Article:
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Can a Trust Protect Assets in a New Jersey Divorce?

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During a divorce, one of the more complex issues that spouses face is the process of dividing their assets between the two of them. During this time, the court looks at the assets within the marriage and divides them based on equitable distribution. This process involves deciphering which assets are considered separate property and marital property. Spouses facing these situations often wonder which properties fall under which category. This is especially so in situations where one spouse has an inheritance through a trust and they do not want to lose it. Continue reading below to learn more about this process and contact an experienced New Jersey divorce attorney. 

Can Inherited Assets be Subject to Equitable Distribution?

When the court divides assets between spouses, they do so based on the process of equitable distribution. This means the assets are divided fairly between both parties. In order to do this, they determine which of the couple’s assets are considered separate property and which are marital property. Marital property consists of assets inherited throughout the duration of the marriage which separate property consists of assets inherited beforehand unless converted into marital property. Under New Jersey law, inherited assets are exempt from equitable distribution and therefore are deemed as separate property. This means it cannot be distributed in whole or in part to the other spouse in the divorce.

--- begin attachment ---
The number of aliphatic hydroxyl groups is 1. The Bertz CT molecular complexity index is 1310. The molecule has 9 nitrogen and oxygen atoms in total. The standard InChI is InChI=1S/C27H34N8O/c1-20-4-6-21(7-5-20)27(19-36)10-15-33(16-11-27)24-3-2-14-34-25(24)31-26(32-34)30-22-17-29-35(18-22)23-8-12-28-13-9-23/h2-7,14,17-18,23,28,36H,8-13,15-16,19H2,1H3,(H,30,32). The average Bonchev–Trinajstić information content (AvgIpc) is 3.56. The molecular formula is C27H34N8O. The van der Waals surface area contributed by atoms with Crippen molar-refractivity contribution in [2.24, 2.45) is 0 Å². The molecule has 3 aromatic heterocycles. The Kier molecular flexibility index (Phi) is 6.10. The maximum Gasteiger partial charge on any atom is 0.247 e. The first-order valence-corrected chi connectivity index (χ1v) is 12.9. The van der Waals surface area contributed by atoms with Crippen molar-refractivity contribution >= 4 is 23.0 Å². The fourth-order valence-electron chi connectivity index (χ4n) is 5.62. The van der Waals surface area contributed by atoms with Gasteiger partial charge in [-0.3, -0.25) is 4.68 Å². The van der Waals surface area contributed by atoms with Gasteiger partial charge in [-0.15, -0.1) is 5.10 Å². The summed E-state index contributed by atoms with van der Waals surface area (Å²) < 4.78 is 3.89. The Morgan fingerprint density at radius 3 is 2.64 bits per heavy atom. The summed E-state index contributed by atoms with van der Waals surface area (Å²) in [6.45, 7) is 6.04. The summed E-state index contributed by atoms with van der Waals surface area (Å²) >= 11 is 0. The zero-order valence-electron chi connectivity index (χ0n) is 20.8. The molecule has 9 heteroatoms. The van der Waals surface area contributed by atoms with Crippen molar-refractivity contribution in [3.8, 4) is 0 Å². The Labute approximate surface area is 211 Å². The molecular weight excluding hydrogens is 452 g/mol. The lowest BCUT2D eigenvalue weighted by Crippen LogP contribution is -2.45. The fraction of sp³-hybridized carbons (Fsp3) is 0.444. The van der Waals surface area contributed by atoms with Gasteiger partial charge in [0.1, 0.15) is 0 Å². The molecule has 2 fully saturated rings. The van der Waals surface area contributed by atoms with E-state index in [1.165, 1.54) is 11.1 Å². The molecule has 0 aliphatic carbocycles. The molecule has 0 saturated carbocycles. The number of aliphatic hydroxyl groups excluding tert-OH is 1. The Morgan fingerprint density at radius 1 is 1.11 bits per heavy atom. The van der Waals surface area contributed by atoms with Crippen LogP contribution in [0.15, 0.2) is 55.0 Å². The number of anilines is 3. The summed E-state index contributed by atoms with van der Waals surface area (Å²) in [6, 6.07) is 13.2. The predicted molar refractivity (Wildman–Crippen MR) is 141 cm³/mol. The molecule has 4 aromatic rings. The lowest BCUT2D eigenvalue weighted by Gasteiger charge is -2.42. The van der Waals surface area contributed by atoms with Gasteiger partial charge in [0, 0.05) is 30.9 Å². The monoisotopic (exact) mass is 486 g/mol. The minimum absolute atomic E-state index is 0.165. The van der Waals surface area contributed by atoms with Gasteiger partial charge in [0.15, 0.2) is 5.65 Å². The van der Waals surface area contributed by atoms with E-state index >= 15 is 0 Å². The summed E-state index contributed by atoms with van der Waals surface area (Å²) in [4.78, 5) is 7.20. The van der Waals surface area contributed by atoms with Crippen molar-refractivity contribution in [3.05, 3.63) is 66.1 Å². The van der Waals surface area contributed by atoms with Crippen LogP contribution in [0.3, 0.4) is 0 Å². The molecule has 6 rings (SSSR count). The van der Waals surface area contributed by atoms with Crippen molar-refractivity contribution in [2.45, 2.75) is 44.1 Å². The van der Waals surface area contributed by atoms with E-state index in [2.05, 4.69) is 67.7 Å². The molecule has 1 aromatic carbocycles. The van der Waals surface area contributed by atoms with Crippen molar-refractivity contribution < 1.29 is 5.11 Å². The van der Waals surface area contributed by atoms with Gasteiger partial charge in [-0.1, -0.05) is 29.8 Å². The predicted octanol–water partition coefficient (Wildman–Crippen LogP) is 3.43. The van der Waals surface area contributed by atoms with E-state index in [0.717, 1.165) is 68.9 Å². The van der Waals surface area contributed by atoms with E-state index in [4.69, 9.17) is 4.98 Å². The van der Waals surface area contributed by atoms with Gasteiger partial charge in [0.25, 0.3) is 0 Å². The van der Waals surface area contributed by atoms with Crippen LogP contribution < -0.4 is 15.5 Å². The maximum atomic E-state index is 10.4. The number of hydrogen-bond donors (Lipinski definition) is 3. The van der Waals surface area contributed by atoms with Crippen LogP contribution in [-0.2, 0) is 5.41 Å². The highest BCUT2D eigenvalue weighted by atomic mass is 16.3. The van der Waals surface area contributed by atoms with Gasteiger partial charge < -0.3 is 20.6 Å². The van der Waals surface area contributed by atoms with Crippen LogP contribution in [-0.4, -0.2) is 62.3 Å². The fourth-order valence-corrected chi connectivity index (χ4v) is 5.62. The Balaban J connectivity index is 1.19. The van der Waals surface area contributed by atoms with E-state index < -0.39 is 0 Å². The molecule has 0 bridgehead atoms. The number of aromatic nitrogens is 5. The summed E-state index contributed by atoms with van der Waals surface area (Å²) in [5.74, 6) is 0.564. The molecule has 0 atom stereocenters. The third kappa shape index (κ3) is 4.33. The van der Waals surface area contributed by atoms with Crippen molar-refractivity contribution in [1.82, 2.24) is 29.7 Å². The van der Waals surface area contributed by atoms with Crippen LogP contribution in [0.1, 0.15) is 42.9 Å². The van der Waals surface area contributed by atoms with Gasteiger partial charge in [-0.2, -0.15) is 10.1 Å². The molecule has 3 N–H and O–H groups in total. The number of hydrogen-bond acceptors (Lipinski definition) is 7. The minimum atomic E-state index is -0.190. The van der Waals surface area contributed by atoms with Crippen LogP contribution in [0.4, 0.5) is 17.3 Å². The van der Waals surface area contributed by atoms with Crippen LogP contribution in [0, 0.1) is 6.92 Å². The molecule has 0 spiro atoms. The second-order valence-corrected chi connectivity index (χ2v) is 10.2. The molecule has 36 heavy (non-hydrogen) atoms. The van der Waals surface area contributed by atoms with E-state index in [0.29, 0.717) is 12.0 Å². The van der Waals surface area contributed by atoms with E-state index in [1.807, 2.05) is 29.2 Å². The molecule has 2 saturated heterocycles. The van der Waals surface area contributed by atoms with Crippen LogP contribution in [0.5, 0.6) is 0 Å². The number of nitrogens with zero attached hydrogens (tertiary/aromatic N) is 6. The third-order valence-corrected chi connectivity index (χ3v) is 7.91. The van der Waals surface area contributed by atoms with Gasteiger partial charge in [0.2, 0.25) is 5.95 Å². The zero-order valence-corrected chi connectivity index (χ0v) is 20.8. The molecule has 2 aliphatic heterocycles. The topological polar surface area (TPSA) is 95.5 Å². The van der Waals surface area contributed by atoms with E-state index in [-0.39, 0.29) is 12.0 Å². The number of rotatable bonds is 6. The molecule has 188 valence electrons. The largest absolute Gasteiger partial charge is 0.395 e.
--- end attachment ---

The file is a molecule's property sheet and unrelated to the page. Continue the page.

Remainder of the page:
While this is true, it is important to note there is an exception. If an asset is mixed together with a marital asset, it can lose its exempt character. For example, if one spouse receives their inheritance from a trust and deposits it into a joint account with their partner, it is no longer exempt. In addition to this, if income is produced on the inheritance, as well as any growth on inherited assets, they may be subject to equitable distribution.

Can an Inheritance be Used for Support?

There are many situations in which inherited assets are immune from equitable distribution. However, it is important to be aware that this does not mean it cannot be used for purposes of support. This means it can be considered in determining alimony or even child support payments in the event that the two have a child together.

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If you require experienced legal representation for a matter of Family Law, Supplemental Security Income, Medical Malpractice, Social Security Disability, or Legal Malpractice, Siragusa Law Firm is here to help. Contact our firm today to schedule a consultation so we can discuss your case.

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